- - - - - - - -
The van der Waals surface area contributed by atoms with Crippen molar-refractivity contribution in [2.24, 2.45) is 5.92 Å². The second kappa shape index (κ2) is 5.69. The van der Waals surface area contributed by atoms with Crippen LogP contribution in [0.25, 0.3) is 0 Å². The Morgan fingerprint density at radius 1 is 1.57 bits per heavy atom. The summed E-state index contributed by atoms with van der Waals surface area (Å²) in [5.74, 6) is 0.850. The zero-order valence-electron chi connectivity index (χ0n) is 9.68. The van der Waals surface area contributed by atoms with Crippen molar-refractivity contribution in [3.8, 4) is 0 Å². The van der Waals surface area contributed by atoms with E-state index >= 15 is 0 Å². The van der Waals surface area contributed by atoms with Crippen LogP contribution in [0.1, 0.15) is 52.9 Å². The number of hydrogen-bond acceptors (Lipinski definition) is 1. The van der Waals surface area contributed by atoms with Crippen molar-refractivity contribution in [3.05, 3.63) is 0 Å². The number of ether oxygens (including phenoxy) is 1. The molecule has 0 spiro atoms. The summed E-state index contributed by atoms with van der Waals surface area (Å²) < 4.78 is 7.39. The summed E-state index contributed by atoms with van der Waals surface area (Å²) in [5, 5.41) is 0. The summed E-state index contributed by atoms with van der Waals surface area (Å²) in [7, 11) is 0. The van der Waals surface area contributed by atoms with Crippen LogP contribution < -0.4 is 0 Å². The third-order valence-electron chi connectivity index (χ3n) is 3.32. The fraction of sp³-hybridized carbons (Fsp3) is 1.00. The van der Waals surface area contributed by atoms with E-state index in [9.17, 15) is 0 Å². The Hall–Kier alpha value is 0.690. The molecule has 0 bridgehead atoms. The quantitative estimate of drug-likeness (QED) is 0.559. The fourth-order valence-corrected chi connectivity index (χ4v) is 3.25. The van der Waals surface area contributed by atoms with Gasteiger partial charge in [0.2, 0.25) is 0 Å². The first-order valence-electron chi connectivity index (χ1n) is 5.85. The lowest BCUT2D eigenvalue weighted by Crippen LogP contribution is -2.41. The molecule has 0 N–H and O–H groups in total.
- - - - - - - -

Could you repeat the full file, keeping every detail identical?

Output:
The van der Waals surface area contributed by atoms with Crippen molar-refractivity contribution in [2.24, 2.45) is 5.92 Å². The second kappa shape index (κ2) is 5.69. The van der Waals surface area contributed by atoms with Crippen LogP contribution in [0.25, 0.3) is 0 Å². The Morgan fingerprint density at radius 1 is 1.57 bits per heavy atom. The summed E-state index contributed by atoms with van der Waals surface area (Å²) in [5.74, 6) is 0.850. The zero-order valence-electron chi connectivity index (χ0n) is 9.68. The van der Waals surface area contributed by atoms with Crippen molar-refractivity contribution in [3.8, 4) is 0 Å². The van der Waals surface area contributed by atoms with E-state index >= 15 is 0 Å². The van der Waals surface area contributed by atoms with Crippen LogP contribution in [0.1, 0.15) is 52.9 Å². The number of hydrogen-bond acceptors (Lipinski definition) is 1. The van der Waals surface area contributed by atoms with Crippen molar-refractivity contribution in [3.05, 3.63) is 0 Å². The number of ether oxygens (including phenoxy) is 1. The molecule has 0 spiro atoms. The summed E-state index contributed by atoms with van der Waals surface area (Å²) < 4.78 is 7.39. The summed E-state index contributed by atoms with van der Waals surface area (Å²) in [5, 5.41) is 0. The summed E-state index contributed by atoms with van der Waals surface area (Å²) in [7, 11) is 0. The van der Waals surface area contributed by atoms with Crippen LogP contribution < -0.4 is 0 Å². The third-order valence-electron chi connectivity index (χ3n) is 3.32. The fraction of sp³-hybridized carbons (Fsp3) is 1.00. The van der Waals surface area contributed by atoms with E-state index in [9.17, 15) is 0 Å². The Hall–Kier alpha value is 0.690. The molecule has 0 bridgehead atoms. The quantitative estimate of drug-likeness (QED) is 0.559. The fourth-order valence-corrected chi connectivity index (χ4v) is 3.25. The van der Waals surface area contributed by atoms with Gasteiger partial charge in [0.2, 0.25) is 0 Å². The first-order valence-electron chi connectivity index (χ1n) is 5.85. The lowest BCUT2D eigenvalue weighted by Crippen LogP contribution is -2.41. The molecule has 0 N–H and O–H groups in total.